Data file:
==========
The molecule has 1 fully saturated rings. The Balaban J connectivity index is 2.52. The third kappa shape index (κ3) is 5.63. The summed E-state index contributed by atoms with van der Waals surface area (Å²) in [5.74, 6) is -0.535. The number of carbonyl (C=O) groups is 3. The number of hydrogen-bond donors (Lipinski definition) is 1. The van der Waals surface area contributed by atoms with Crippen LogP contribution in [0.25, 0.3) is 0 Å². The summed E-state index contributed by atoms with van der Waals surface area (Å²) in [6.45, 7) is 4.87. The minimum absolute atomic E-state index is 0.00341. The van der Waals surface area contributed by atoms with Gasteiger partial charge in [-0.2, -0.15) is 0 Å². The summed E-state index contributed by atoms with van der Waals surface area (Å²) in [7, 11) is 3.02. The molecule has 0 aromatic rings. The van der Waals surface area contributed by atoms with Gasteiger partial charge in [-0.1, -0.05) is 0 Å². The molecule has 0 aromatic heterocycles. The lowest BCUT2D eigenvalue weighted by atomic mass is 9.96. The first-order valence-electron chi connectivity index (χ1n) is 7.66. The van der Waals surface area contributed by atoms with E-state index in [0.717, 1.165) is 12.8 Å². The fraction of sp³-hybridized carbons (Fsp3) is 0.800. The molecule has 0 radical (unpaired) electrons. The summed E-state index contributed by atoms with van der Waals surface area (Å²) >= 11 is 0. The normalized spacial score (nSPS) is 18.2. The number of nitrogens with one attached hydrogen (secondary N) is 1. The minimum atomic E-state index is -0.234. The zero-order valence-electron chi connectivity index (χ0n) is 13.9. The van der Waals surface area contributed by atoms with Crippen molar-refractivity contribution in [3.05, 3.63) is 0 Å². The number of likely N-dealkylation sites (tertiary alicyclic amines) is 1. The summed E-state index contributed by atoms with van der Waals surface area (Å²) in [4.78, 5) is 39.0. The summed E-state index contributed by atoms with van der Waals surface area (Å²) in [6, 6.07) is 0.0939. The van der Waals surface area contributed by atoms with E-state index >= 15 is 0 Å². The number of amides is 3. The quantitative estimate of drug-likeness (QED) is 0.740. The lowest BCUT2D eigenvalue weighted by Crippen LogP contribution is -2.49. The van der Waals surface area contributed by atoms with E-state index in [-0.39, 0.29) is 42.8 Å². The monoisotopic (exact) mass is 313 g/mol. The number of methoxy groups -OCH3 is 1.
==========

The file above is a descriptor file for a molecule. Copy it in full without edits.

The molecule has 1 fully saturated rings. The Balaban J connectivity index is 2.52. The third kappa shape index (κ3) is 5.63. The summed E-state index contributed by atoms with van der Waals surface area (Å²) in [5.74, 6) is -0.535. The number of carbonyl (C=O) groups is 3. The number of hydrogen-bond donors (Lipinski definition) is 1. The van der Waals surface area contributed by atoms with Crippen LogP contribution in [0.25, 0.3) is 0 Å². The summed E-state index contributed by atoms with van der Waals surface area (Å²) in [6.45, 7) is 4.87. The minimum absolute atomic E-state index is 0.00341. The van der Waals surface area contributed by atoms with Gasteiger partial charge in [-0.2, -0.15) is 0 Å². The summed E-state index contributed by atoms with van der Waals surface area (Å²) in [7, 11) is 3.02. The molecule has 0 aromatic rings. The van der Waals surface area contributed by atoms with Gasteiger partial charge in [-0.1, -0.05) is 0 Å². The molecule has 0 aromatic heterocycles. The lowest BCUT2D eigenvalue weighted by atomic mass is 9.96. The first-order valence-electron chi connectivity index (χ1n) is 7.66. The van der Waals surface area contributed by atoms with E-state index in [0.717, 1.165) is 12.8 Å². The fraction of sp³-hybridized carbons (Fsp3) is 0.800. The molecule has 0 radical (unpaired) electrons. The summed E-state index contributed by atoms with van der Waals surface area (Å²) >= 11 is 0. The normalized spacial score (nSPS) is 18.2. The number of nitrogens with one attached hydrogen (secondary N) is 1. The minimum atomic E-state index is -0.234. The zero-order valence-electron chi connectivity index (χ0n) is 13.9. The van der Waals surface area contributed by atoms with Crippen molar-refractivity contribution in [3.05, 3.63) is 0 Å². The number of likely N-dealkylation sites (tertiary alicyclic amines) is 1. The summed E-state index contributed by atoms with van der Waals surface area (Å²) in [4.78, 5) is 39.0. The summed E-state index contributed by atoms with van der Waals surface area (Å²) in [6, 6.07) is 0.0939. The van der Waals surface area contributed by atoms with E-state index >= 15 is 0 Å². The number of amides is 3. The quantitative estimate of drug-likeness (QED) is 0.740. The lowest BCUT2D eigenvalue weighted by Crippen LogP contribution is -2.49. The van der Waals surface area contributed by atoms with E-state index in [-0.39, 0.29) is 42.8 Å². The monoisotopic (exact) mass is 313 g/mol. The number of methoxy groups -OCH3 is 1.